News Release - May 22, 2009
$76.9 MILLION COMMITMENT TO PEOPLE WITH DISABILITIES CONTINUES IN LANGENBURG
The government's $76.9 million commitment to eliminate the waitlist for specialized, residential and day-program services for people with intellectual disabilities continued its rollout today, with the announcement of funding for a new residential group living home for individuals with intellectual disabilities in Langenburg.
"Support for people with disabilities is a priority of our government as we strive to ensure everyone in Saskatchewan benefits from the province's prosperity," Social Services Minister Donna Harpauer said. "The Langenburg & District Activity Centre's ongoing commitment to helping people with disabilities is a perfect example of how community-based organizations work as an integral part of Saskatchewan's human-service delivery system."
The Government of Saskatchewan provided one-time capital funding of $100,000 for the purchase and renovation of a property, and operating funding of $333,957 for 2009-10. This new investment in the Langenburg & District Activity Centre will provide a new group home and day program in Langenburg for five individuals with intellectual disabilities from the Community Living Division (CLD) wait list.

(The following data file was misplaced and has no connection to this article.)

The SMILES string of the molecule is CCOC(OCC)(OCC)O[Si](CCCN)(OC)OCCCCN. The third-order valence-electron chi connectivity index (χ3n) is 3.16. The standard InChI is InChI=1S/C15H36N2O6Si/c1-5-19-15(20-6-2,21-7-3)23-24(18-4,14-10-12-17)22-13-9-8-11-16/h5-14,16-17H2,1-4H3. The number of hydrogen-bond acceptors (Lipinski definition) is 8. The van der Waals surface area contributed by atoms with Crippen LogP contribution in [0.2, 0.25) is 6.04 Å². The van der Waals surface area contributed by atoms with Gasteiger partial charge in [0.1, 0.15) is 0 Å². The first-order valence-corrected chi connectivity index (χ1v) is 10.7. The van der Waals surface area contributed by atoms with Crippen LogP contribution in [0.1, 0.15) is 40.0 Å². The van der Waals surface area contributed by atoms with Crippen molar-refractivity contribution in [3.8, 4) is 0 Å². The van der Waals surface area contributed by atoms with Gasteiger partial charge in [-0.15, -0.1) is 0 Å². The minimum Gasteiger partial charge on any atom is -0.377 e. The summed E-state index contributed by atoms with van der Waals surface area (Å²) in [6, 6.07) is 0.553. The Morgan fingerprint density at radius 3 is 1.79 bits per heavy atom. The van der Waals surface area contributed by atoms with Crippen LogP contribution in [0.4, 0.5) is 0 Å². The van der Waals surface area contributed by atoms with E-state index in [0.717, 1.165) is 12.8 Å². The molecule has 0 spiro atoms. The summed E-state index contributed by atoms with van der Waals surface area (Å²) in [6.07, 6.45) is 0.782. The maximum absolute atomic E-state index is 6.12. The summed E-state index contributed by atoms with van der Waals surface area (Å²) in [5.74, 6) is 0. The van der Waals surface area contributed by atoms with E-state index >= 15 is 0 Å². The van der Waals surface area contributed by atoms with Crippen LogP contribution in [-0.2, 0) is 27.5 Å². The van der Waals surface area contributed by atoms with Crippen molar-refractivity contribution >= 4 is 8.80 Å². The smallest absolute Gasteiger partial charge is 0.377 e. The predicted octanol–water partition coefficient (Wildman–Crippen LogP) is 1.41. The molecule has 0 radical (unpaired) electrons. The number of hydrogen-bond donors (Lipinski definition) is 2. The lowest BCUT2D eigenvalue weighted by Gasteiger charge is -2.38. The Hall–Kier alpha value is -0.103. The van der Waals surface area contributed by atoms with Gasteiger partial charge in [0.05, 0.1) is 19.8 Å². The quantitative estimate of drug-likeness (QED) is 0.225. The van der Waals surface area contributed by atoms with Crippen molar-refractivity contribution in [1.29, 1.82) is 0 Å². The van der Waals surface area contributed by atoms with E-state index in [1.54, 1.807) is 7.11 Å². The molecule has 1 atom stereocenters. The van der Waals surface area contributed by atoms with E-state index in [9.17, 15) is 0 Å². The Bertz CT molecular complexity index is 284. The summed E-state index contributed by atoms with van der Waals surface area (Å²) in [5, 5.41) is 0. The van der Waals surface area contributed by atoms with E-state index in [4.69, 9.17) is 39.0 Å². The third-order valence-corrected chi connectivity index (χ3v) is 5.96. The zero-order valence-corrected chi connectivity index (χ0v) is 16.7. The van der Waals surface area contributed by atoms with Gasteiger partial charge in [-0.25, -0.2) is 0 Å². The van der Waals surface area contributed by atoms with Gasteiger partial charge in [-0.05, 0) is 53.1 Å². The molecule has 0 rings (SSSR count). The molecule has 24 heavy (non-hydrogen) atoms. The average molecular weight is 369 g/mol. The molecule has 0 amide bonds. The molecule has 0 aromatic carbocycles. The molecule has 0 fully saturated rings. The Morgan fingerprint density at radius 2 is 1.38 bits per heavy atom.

"Our government wants to ensure that people with disabilities are included in a meaningful way in the economic and social life of the province," Agriculture Minister and Melville-Saltcoats MLA Bob Bjornerud said. "Today's announcement will help people with intellectual disabilities live safe, secure and meaningful lives right here in their community."
The province-wide $76.9 million investment, announced by Minister Harpauer in September 2008, is being phased in over four years and includes $27.8 million in funding for capital projects. In addition, approved private-service home providers will be provided with enhanced supports, and day programming standards are being updated to ensure that the appropriate level of support is provided to people with intellectual disabilities.
The $76.9 million initiative is the largest investment in Saskatchewan history to support people with intellectual disabilities.
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